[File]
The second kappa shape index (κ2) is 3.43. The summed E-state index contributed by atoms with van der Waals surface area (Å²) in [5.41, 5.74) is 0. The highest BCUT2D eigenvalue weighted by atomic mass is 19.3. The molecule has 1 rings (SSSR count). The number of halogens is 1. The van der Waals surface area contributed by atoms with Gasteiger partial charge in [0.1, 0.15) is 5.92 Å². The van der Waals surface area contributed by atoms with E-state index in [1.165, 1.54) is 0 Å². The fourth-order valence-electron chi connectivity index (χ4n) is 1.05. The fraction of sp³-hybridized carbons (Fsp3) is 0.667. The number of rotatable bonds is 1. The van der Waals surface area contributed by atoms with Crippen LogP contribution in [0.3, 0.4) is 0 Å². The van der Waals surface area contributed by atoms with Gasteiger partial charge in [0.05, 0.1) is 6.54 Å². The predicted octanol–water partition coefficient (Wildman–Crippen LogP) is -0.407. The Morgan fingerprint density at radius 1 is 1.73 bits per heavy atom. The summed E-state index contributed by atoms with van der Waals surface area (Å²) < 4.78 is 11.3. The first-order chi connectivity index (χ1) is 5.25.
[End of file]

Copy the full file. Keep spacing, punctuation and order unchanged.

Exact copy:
The second kappa shape index (κ2) is 3.43. The summed E-state index contributed by atoms with van der Waals surface area (Å²) in [5.41, 5.74) is 0. The highest BCUT2D eigenvalue weighted by atomic mass is 19.3. The molecule has 1 rings (SSSR count). The number of halogens is 1. The van der Waals surface area contributed by atoms with Gasteiger partial charge in [0.1, 0.15) is 5.92 Å². The van der Waals surface area contributed by atoms with E-state index in [1.165, 1.54) is 0 Å². The fourth-order valence-electron chi connectivity index (χ4n) is 1.05. The fraction of sp³-hybridized carbons (Fsp3) is 0.667. The number of rotatable bonds is 1. The van der Waals surface area contributed by atoms with Crippen LogP contribution in [0.3, 0.4) is 0 Å². The van der Waals surface area contributed by atoms with Gasteiger partial charge in [0.05, 0.1) is 6.54 Å². The predicted octanol–water partition coefficient (Wildman–Crippen LogP) is -0.407. The Morgan fingerprint density at radius 1 is 1.73 bits per heavy atom. The summed E-state index contributed by atoms with van der Waals surface area (Å²) < 4.78 is 11.3. The first-order chi connectivity index (χ1) is 5.25.